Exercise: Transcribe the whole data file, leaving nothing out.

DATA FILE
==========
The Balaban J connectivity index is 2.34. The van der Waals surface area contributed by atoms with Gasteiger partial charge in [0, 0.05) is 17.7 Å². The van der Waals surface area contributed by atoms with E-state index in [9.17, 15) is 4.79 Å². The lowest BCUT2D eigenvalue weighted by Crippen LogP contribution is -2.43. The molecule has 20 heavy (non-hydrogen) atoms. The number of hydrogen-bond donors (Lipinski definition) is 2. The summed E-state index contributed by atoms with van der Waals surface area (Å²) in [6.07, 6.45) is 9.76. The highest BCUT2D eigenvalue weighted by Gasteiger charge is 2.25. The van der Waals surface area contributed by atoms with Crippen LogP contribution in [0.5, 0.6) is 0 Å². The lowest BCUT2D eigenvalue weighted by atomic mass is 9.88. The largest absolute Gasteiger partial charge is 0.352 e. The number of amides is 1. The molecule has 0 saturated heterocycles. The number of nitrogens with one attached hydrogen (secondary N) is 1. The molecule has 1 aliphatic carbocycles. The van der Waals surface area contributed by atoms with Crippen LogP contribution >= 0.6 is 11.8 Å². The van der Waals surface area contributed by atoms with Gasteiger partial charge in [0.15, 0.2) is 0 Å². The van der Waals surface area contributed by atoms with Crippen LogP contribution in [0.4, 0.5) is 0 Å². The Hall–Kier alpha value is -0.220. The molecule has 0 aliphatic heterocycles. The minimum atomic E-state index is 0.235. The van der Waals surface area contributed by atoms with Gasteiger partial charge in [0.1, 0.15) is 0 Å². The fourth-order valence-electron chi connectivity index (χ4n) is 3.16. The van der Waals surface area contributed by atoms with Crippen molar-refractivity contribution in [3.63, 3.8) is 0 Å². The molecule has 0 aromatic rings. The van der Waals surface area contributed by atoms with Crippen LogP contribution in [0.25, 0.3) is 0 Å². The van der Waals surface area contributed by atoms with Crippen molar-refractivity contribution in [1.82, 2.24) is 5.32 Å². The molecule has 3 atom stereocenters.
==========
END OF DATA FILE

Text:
The Balaban J connectivity index is 2.34. The van der Waals surface area contributed by atoms with Gasteiger partial charge in [0, 0.05) is 17.7 Å². The van der Waals surface area contributed by atoms with E-state index in [9.17, 15) is 4.79 Å². The lowest BCUT2D eigenvalue weighted by Crippen LogP contribution is -2.43. The molecule has 20 heavy (non-hydrogen) atoms. The number of hydrogen-bond donors (Lipinski definition) is 2. The summed E-state index contributed by atoms with van der Waals surface area (Å²) in [6.07, 6.45) is 9.76. The highest BCUT2D eigenvalue weighted by Gasteiger charge is 2.25. The van der Waals surface area contributed by atoms with Crippen LogP contribution in [0.5, 0.6) is 0 Å². The lowest BCUT2D eigenvalue weighted by atomic mass is 9.88. The largest absolute Gasteiger partial charge is 0.352 e. The number of amides is 1. The molecule has 0 saturated heterocycles. The number of nitrogens with one attached hydrogen (secondary N) is 1. The molecule has 1 aliphatic carbocycles. The van der Waals surface area contributed by atoms with Crippen LogP contribution >= 0.6 is 11.8 Å². The van der Waals surface area contributed by atoms with Gasteiger partial charge in [0.15, 0.2) is 0 Å². The van der Waals surface area contributed by atoms with Crippen LogP contribution in [0.4, 0.5) is 0 Å². The Hall–Kier alpha value is -0.220. The molecule has 0 aliphatic heterocycles. The minimum atomic E-state index is 0.235. The van der Waals surface area contributed by atoms with Gasteiger partial charge in [0.1, 0.15) is 0 Å². The fourth-order valence-electron chi connectivity index (χ4n) is 3.16. The van der Waals surface area contributed by atoms with Crippen molar-refractivity contribution in [3.63, 3.8) is 0 Å². The molecule has 0 aromatic rings. The van der Waals surface area contributed by atoms with Crippen LogP contribution in [0.25, 0.3) is 0 Å². The van der Waals surface area contributed by atoms with Crippen molar-refractivity contribution in [1.82, 2.24) is 5.32 Å². The molecule has 3 atom stereocenters.